This still leaves the problem of existing schools. Addressing the problem will take leadership from folks like Ashwood but mainly from local school boards, superintendents and principals. Communities must come together to build shelters by passing bond issues and by volunteering labor and materials. Local governments shouldn't excessively regulate construction.
Ashwood: “We have to have something broader and different and new and innovative that really gets all of the partners together and says this is a priority ... Many communities have an ordinance that requires a safe room in new school construction, but not every community does. Is that something we need to look at, at the state level? We ought to discuss it.”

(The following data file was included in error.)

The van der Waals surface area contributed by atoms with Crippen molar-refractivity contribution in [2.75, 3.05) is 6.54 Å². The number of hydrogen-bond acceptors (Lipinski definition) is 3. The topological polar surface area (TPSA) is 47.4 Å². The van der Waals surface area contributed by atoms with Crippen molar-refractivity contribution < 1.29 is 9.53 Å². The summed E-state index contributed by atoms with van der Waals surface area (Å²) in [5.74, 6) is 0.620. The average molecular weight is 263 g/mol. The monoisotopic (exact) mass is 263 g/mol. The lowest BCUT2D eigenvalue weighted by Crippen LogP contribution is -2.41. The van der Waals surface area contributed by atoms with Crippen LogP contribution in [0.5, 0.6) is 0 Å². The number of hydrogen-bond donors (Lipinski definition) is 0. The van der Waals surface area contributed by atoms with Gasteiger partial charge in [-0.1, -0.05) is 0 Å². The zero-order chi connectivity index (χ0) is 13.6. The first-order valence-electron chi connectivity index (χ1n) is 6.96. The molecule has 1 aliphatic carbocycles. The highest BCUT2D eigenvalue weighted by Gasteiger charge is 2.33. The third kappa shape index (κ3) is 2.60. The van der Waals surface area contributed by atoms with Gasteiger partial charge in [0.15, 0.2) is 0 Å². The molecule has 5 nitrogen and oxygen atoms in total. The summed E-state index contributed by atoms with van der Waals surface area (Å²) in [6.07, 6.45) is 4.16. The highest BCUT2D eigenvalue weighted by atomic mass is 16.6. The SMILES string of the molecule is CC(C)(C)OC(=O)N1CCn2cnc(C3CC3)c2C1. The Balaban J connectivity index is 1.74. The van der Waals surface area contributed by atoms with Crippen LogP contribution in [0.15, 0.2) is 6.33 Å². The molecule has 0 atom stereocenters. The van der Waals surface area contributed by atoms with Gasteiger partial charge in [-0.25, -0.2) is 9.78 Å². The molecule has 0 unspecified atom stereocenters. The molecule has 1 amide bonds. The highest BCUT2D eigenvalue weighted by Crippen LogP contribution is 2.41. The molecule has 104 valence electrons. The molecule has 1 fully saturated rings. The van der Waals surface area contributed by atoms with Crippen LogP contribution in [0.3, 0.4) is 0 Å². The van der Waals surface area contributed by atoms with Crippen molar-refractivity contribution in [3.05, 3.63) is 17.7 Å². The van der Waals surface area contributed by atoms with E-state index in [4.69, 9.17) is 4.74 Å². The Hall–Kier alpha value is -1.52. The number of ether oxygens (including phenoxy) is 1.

Indeed we should, but memories of Moore — while they will never go away — will fade as the storm season gives way to the heat of summer. What is a top priority now could seem less so in a few months.
Ashwood's biggest challenge may not be to find the money to put a shelter in every school. It might instead be keeping shelters atop the priority list for state and local governments.